Mississauga’s Pearson Airport pushes Ottawa for money to help it keep pace with the world


Published February 10, 2022 at 11:35 am

Pearson Airport in Mississauga

The head of Pearson Airport in Mississauga says the federal government must help pay for improvements to Canadian airports if they are to fully bounce back from losses suffered during the COVID-19 pandemic.

Furthermore, it’s crucial that Ottawa opens its cheque book if Pearson and other air travel hubs are to successfully compete on the international front, the Mississauga-based airport’s top official told an economic summit in Toronto yesterday.

A strong airport network will help Canada maintain its success and competitive advantage on the world stage, a key ingredient of which is “reliable, frequent access to the world,” Deborah Flint, president and CEO of the Greater Toronto Airports Authority (GTAA), said to more than 1,100 people attending the Canadian Chamber of Commerce’s annual Canada 360˚ Economic Summit.

The theme of the summit was “Canada’s Future Infrastructure Needs.”

Deborah Flint, president and CEO of the Greater Toronto Airports Authority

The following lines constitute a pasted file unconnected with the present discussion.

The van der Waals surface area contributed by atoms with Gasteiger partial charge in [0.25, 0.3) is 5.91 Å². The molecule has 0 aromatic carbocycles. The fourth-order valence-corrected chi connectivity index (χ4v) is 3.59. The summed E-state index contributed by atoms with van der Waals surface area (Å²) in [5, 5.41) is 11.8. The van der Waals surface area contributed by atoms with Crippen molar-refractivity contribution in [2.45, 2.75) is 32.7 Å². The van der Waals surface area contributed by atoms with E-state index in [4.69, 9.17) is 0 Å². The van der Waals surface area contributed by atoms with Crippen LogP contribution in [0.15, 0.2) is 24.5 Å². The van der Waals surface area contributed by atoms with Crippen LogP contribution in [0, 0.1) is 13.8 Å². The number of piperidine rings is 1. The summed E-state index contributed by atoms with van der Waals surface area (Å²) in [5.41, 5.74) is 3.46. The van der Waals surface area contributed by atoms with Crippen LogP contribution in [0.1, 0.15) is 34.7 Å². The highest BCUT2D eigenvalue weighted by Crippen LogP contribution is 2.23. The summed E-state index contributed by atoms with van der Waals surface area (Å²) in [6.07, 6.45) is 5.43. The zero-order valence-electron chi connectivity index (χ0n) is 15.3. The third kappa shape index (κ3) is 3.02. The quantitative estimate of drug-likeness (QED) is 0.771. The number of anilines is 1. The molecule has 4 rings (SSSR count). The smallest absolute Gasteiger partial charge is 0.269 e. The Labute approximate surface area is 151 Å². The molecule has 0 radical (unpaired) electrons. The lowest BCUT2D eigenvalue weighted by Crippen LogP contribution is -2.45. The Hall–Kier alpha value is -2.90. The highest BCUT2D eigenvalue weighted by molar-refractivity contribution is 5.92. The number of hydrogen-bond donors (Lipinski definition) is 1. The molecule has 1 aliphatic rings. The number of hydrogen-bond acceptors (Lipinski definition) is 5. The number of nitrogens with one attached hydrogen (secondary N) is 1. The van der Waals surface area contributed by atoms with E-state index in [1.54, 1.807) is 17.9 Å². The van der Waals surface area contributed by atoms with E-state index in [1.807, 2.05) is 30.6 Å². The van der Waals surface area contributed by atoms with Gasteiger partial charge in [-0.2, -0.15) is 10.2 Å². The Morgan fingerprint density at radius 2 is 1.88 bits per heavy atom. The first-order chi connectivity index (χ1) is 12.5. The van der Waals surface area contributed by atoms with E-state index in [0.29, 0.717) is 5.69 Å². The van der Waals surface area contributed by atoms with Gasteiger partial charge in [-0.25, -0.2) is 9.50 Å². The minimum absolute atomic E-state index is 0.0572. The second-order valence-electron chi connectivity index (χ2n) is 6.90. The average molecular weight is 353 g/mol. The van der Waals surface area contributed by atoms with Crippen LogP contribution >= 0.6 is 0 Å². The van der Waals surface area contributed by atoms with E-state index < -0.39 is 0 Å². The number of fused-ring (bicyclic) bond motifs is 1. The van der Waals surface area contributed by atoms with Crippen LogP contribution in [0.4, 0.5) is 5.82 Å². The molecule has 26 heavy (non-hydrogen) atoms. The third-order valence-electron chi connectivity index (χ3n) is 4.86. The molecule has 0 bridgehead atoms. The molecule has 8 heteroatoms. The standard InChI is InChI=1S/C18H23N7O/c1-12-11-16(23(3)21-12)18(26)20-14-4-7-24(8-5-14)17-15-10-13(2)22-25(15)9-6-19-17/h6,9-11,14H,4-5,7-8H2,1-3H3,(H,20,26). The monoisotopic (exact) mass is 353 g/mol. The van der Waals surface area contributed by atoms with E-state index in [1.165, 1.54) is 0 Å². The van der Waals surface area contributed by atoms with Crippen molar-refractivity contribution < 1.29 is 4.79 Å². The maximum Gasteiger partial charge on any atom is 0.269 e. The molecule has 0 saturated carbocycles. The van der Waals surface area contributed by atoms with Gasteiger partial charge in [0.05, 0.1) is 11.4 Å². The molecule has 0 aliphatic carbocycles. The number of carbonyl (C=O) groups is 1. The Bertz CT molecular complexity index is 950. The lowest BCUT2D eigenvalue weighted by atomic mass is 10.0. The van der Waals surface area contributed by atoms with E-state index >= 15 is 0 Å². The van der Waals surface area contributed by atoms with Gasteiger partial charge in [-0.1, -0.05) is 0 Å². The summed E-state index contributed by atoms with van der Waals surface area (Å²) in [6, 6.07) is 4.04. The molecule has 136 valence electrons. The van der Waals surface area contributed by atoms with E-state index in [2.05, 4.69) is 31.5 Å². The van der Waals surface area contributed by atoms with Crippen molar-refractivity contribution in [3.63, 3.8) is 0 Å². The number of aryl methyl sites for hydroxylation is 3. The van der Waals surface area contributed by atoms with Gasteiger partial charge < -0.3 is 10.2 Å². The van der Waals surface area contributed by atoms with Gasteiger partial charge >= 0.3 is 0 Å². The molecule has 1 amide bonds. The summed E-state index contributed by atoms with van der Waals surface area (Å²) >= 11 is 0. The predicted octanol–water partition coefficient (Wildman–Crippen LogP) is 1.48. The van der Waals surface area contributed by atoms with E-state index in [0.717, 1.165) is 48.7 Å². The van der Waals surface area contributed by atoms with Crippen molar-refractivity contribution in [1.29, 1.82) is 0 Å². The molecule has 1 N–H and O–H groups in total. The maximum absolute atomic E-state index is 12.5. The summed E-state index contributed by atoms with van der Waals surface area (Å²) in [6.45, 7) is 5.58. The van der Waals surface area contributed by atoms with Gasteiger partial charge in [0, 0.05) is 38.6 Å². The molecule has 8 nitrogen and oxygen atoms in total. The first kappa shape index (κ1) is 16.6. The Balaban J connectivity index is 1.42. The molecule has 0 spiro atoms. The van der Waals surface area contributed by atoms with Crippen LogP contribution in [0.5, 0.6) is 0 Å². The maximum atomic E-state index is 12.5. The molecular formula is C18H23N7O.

Flint urged Ottawa to put money into airports and open up the possibility of alternative funding options for smart, innovative and sustainable infrastructure.

She was joined by other Canadian infrastructure leaders as they discussed the actions needed to find better ways of connecting Canadians by moving goods and people.

“Over the last two years, air cargo has been, and continues to be, a lifeline for society, delivering essential goods to help fight the pandemic and meet the supply chain requirements of businesses and Canadian consumers,” Flint told the gathering. “Aviation is poised to play a larger role in addressing the challenges being felt by Canadian businesses and pocketbooks, but to do so, governments must be partners in rebuilding air capacity and modernizing the system, including with digital infrastructure and data.”

The GTAA believes it’s important to make investments in the future of air connectivity now, as many other G7 nations have, to avoid weakening air access for Canada and hampering economic growth, she continued.

“The GTAA is focused on rebuilding an air travel experience by creating the airport of the future—one that is healthier, more innovative, greener and more effective. This is critical for Canada’s future economic growth and global competitiveness,” Pearson Airport officials added.

“Infrastructure investments must support the greening of the industry as the GTAA has committed to a goal of net zero emissions by 2050.”


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